68K Assembly Language help

adding decimal integers.

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#1 giddyupgirl  Icon User is offline

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68K Assembly Language help

Posted 16 May 2008 - 03:44 AM

Hi wonderful people,

I am a student from lovely sunny Queensland in Australia. I am currently studying for a Bachelor of Technology (Infomation Systems). I am the 1/2 point and am really enjoying the challenge.

This current assignment that I am doing is a little too challenging for me. It has a list of 4 requirements that progressively build on each other. I have managed to get requirement 2 working. I am not sure if it is acceptable to post the assignment specs here or not so I will paraphrase them.

requirement 1: add two digits that are entered seperated by a space and then display the answer ie 6 8 The sum is 14. That is all good, got that working.

requirement 2: modify to accept multi-digit integers with the same number of digits up to 3 almost got that bit under control, it works until there is an overflow. ie the sum results in a 4 digit answer I end up getting an odd hex answer, I think I know where the problem is but really have no idea how to solve it, any help would be greatly appreciated. Once I have that bit sorted then maybe I can move on, or ask for more help :rolleyes:

requirement 3: modify the program to accept multi-digit integers with numbers of different lengths. This I think I can work out but any hints wouldn't be rejected ;)

and finally requirement 4: modify the program to accept floating point number of up to 3 digits each with exactly the same format,that is , with the same number of digits to either side of the decimal. This I have absolutely no idea how to do, again any hints would be greatly appreciated.

This is the segment of code where I think I have the problem, if more code is need I am happy to add all of it, but thought just for starter this would be a good place to be.

Sorry I am not very good at this, my whole assignment is a mismatch of bits of code found here and there, I am sure there is quite a bit of it that does absolutely nothing. I really do apologise for my ignorance, but I am giving this assignment 120% effort, I am just not getting it very well.

Thanks in advance for any help given, it will be very much appreciated.

 CONVERT		MOVE.W	D2,D0;get the number
			ASR.W	D1,D0;shift the number first right bit
			AND.W	#$000F,D0;discard the other bits for this exercise
					;(we can only work on one digit at a time)
			ADD.W	#'0',D0;convert to ascii by adding zero
			CMP.W	#'9',D0;  check if the number is greater than 9 (hex digit max)
			
			BLE		NEXT_BIT;if it is greater than nine move the bit left
			ADD.W	#$07,D0; add seven to the value to take to the next bit
			
NEXT_BIT	TRAP	#14;complete the outch function and display character
			SUBQ.W	#04,D1; subtract 4 to point to the next digit
			BGE		CONVERT;repeat convert subroutine if there are more digits to process
			MOVE.W	D2,D0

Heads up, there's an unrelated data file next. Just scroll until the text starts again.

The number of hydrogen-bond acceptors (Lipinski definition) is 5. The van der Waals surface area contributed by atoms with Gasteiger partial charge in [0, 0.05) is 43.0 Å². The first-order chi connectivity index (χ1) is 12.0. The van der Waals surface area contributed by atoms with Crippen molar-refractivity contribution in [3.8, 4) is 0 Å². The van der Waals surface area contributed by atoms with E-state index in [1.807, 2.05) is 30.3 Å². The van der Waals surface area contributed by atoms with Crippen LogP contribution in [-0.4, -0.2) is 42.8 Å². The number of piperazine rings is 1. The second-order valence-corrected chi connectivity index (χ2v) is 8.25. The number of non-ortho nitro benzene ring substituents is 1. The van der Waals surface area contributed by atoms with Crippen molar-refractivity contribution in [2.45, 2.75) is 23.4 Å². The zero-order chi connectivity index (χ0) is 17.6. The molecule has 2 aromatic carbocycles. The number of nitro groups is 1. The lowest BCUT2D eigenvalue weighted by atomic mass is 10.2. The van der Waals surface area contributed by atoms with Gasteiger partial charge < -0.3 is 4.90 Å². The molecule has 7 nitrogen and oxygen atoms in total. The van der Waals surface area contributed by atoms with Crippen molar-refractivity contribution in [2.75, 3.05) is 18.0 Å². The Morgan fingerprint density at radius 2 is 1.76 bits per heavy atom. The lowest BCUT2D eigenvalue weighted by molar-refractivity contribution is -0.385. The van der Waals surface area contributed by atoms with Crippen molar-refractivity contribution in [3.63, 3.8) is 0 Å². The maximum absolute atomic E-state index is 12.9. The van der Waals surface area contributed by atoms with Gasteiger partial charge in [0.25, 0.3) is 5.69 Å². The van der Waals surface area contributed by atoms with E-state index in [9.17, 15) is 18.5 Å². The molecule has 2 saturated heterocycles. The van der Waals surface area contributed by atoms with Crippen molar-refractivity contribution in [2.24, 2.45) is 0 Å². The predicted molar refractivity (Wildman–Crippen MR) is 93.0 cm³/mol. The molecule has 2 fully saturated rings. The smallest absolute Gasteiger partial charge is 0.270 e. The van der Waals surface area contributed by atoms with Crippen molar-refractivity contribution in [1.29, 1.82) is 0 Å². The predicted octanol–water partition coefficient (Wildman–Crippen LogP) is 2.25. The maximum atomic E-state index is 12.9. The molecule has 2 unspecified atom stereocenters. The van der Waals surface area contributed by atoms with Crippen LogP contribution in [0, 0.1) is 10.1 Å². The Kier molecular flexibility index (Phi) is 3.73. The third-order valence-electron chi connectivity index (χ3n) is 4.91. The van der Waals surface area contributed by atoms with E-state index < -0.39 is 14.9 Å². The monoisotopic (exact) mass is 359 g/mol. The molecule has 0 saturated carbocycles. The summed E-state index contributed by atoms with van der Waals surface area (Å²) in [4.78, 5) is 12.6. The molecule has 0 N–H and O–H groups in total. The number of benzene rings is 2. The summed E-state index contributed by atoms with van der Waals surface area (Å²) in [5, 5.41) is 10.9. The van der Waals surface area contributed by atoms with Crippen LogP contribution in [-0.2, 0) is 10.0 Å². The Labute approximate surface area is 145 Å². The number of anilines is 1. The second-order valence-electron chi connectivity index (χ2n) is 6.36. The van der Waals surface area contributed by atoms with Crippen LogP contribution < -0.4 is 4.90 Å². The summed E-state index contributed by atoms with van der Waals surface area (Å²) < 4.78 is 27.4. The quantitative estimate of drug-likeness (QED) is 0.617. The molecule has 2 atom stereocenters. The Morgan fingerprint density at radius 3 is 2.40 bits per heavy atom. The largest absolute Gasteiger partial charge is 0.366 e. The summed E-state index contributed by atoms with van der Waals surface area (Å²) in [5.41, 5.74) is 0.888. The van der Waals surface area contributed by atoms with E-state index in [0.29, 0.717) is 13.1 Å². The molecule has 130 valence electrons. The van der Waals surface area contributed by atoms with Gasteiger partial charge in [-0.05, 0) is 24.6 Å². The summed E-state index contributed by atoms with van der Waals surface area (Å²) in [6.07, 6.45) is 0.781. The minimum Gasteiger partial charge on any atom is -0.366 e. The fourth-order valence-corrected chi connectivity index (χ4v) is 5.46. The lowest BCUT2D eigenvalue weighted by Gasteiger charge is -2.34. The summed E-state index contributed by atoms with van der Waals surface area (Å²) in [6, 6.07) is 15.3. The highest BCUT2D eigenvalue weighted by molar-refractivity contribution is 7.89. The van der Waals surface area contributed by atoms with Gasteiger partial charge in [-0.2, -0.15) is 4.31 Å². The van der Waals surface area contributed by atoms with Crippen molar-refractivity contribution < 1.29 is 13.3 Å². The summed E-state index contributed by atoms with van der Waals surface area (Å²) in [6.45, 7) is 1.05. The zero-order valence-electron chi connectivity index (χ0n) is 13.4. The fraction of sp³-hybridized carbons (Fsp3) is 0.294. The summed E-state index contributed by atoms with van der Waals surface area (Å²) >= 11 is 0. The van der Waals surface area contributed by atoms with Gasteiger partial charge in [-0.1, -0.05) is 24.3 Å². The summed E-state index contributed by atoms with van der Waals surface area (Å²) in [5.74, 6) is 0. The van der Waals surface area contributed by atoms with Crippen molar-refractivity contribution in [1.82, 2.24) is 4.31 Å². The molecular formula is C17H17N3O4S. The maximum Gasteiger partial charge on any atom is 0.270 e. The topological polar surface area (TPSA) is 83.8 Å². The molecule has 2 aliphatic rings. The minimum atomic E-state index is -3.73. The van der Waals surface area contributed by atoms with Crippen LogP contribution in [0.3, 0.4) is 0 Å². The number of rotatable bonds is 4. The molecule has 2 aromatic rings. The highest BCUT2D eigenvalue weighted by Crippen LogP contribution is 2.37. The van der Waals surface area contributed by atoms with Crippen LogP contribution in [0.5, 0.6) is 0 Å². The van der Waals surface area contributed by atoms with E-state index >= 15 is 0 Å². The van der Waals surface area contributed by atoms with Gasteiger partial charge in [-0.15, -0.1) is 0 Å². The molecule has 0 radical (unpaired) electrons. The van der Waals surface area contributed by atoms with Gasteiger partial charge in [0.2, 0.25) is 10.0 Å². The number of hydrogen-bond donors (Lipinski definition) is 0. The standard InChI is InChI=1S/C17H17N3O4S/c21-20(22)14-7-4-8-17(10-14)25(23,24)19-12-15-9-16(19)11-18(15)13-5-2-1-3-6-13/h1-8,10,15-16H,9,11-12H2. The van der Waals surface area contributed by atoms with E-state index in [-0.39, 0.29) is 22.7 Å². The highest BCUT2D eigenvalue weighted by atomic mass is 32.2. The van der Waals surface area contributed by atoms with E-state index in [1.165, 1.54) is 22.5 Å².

MOVE.W 	(SP)+,D1;restore stack registers
			MOVE.W	(SP)+,D2
			MOVE.W	(SP)+,D7
			
			RTS		;;return from subroutine	


This post has been edited by giddyupgirl: 16 May 2008 - 05:56 PM


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Replies To: 68K Assembly Language help

#2 Anthos  Icon User is offline

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Re: 68K Assembly Language help

Posted 17 May 2008 - 07:46 AM

Hi

Can you please post all of the code you have and I can have a look at it.

thanks
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#3 giddyupgirl  Icon User is offline

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Re: 68K Assembly Language help

Posted 18 May 2008 - 03:13 PM

View PostAnthos, on 17 May, 2008 - 07:46 AM, said:

Hi

Can you please post all of the code you have and I can have a look at it.

thanks


Hi,

I have solved one of my problems, and I think I have requirement 3 working, but requirement 4, oh boy not a clue. Can't even find vague examples to pull apart on that one.


*** DEFINE CfONSTANTS ***
FIRST		DC.W	$2000; memory for first number
SECOND		DC.W	$2100; memory for second number
SUM			DC.W	$2300 ; FOR FINAL SUM OF THE TWO NUMBERS


; EQUATES FOR KERNEL ROUTINES

INCH		EQU	 247 ;INCH, READS A KEYBOARD ASCII KEY INTO D0 (PP91)
OUTCH   	EQU	 248	;OUT, OUTPUTS ASCII IN D0 TO THE SCREEN (PP 91)
OUTPUT	  EQU	 243	;
EXIT		EQU		228	; EXIT, EXITS BACK TO THE SIMULATOR
LF			EQU		$0A	; LINE FEED
CR			EQU		$0D	; CARRIAGE RETURN
NULL		EQU		00	; NULL VALUE
SPACE		EQU		$20	; SPACE IN ASCII


LINE_BREAK	DC.B 		CR,LF,NULL
PROMPT		DC.B		'Enter two digits separated by a space.',CR,LF,NULL
FINAL		DC.B		'The sum is ',CR,LF,NULL

ADDING		DC.B		$20,NULL	; to identify the end of the first number (a space)
EQUALS		DC.B		$0D,NULL	; to identify the end of the calculation (a carriage return)

	ORG	$1000
	
			MOVE.W #$7FFE,SP		; INITIALISE THE STACK
			
			CLR.L	D0				; clear d0 for input numbers (for debugging)
			CLR.L	D1				; CLEAR D1 FOR THE SUM
			CLR.L	D2				; clear D2 for second number
			
START		MOVE.W	#PROMPT,A1		; send first message out
			BSR		WRITE_STRING 	; go to write_string to see how

			
			MOVE.W	#ADDING,A1		; find end of first number
			BSR		GET_NUMBER		; get first number

			MOVE	D1,FIRST	

			MOVE.B	#OUTCH,D7		; output space that has been entered
			TRAP	#14				; tell system to do it
			
			MOVE.L	#EQUALS,A1		; point to the end of number two
			BSR		GET_NUMBER		;
			
			MOVE	D1,SECOND		;store the new number in second memory location
			
			MOVE.L	#LINE_BREAK,A1	; put a line break in
			BSR		WRITE_STRING 	; write to screen

			MOVE.W  FIRST,D1	
			MOVE.W  SECOND,A2
			ADDA.W  D1,A2			;do the addition,result in A2
			
			MOVE.L	#FINAL,A1		; call final message
			JSR		WRITE_STRING 	; write to screen
			
PRINT_DECIMAL							;assumes the addition result is in A2
			MOVE.L  #0,D3				; prepare the print loop counter
			CLR		D4
			MOVE.L  A2,D4				; copy sum to D4
			BRA		PRINT_DECIMAL_LOOPBODY;jump straight into the decimalisation part of the loop, bypassing the loop test
			
PRINT_DECIMAL_DIV10LOOP
			CMP.W	#0,D4				;check if the last base 10 division returned 10
			BEQ		PRINT_DECIMAL_PRINTLOOP;if so we can start printing the 0...9 values on the stack
			
PRINT_DECIMAL_LOOPBODY
			DIVU	#10,D4				;divide by ten to get the 0...9 value in the remainder for
			SWAP	D4					;the current least significant decimal value in D4